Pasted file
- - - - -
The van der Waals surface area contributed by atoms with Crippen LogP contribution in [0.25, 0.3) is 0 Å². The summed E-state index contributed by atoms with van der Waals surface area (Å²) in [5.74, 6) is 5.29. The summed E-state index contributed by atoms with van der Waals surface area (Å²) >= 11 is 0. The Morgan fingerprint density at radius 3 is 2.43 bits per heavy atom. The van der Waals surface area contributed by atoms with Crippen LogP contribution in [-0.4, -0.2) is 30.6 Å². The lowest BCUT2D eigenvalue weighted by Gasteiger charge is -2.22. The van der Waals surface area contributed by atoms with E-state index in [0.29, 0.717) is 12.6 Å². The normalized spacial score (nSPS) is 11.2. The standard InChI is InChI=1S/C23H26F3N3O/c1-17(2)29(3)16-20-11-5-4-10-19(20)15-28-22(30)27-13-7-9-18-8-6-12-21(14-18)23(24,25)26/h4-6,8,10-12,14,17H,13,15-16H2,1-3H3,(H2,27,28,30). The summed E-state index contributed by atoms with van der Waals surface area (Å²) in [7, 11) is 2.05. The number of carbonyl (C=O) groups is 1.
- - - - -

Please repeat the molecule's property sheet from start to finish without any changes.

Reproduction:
The van der Waals surface area contributed by atoms with Crippen LogP contribution in [0.25, 0.3) is 0 Å². The summed E-state index contributed by atoms with van der Waals surface area (Å²) in [5.74, 6) is 5.29. The summed E-state index contributed by atoms with van der Waals surface area (Å²) >= 11 is 0. The Morgan fingerprint density at radius 3 is 2.43 bits per heavy atom. The van der Waals surface area contributed by atoms with Crippen LogP contribution in [-0.4, -0.2) is 30.6 Å². The lowest BCUT2D eigenvalue weighted by Gasteiger charge is -2.22. The van der Waals surface area contributed by atoms with E-state index in [0.29, 0.717) is 12.6 Å². The normalized spacial score (nSPS) is 11.2. The standard InChI is InChI=1S/C23H26F3N3O/c1-17(2)29(3)16-20-11-5-4-10-19(20)15-28-22(30)27-13-7-9-18-8-6-12-21(14-18)23(24,25)26/h4-6,8,10-12,14,17H,13,15-16H2,1-3H3,(H2,27,28,30). The summed E-state index contributed by atoms with van der Waals surface area (Å²) in [7, 11) is 2.05. The number of carbonyl (C=O) groups is 1.